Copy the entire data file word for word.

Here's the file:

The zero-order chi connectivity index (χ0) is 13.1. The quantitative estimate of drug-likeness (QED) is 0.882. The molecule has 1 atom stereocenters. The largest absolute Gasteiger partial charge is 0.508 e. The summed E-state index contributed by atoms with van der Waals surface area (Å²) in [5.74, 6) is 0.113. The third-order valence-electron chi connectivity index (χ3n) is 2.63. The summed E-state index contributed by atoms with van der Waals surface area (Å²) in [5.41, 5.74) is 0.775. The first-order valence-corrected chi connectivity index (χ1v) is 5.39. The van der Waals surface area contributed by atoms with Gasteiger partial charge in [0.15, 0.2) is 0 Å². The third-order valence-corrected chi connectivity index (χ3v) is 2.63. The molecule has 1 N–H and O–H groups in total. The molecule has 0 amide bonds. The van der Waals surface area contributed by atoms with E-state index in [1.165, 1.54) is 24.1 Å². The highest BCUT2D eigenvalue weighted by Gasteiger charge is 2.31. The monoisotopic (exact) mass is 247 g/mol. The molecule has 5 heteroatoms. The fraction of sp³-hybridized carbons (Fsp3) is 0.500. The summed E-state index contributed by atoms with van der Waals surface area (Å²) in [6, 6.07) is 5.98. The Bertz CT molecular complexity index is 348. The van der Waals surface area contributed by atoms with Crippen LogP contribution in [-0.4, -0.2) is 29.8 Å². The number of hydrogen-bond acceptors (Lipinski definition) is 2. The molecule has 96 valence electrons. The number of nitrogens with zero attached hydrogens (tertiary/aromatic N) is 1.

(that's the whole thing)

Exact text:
The zero-order chi connectivity index (χ0) is 13.1. The quantitative estimate of drug-likeness (QED) is 0.882. The molecule has 1 atom stereocenters. The largest absolute Gasteiger partial charge is 0.508 e. The summed E-state index contributed by atoms with van der Waals surface area (Å²) in [5.74, 6) is 0.113. The third-order valence-electron chi connectivity index (χ3n) is 2.63. The summed E-state index contributed by atoms with van der Waals surface area (Å²) in [5.41, 5.74) is 0.775. The first-order valence-corrected chi connectivity index (χ1v) is 5.39. The van der Waals surface area contributed by atoms with Gasteiger partial charge in [0.15, 0.2) is 0 Å². The third-order valence-corrected chi connectivity index (χ3v) is 2.63. The molecule has 1 N–H and O–H groups in total. The molecule has 0 amide bonds. The van der Waals surface area contributed by atoms with E-state index in [1.165, 1.54) is 24.1 Å². The highest BCUT2D eigenvalue weighted by Gasteiger charge is 2.31. The monoisotopic (exact) mass is 247 g/mol. The molecule has 5 heteroatoms. The fraction of sp³-hybridized carbons (Fsp3) is 0.500. The summed E-state index contributed by atoms with van der Waals surface area (Å²) in [6, 6.07) is 5.98. The Bertz CT molecular complexity index is 348. The van der Waals surface area contributed by atoms with Crippen LogP contribution in [-0.4, -0.2) is 29.8 Å². The number of hydrogen-bond acceptors (Lipinski definition) is 2. The molecule has 96 valence electrons. The number of nitrogens with zero attached hydrogens (tertiary/aromatic N) is 1.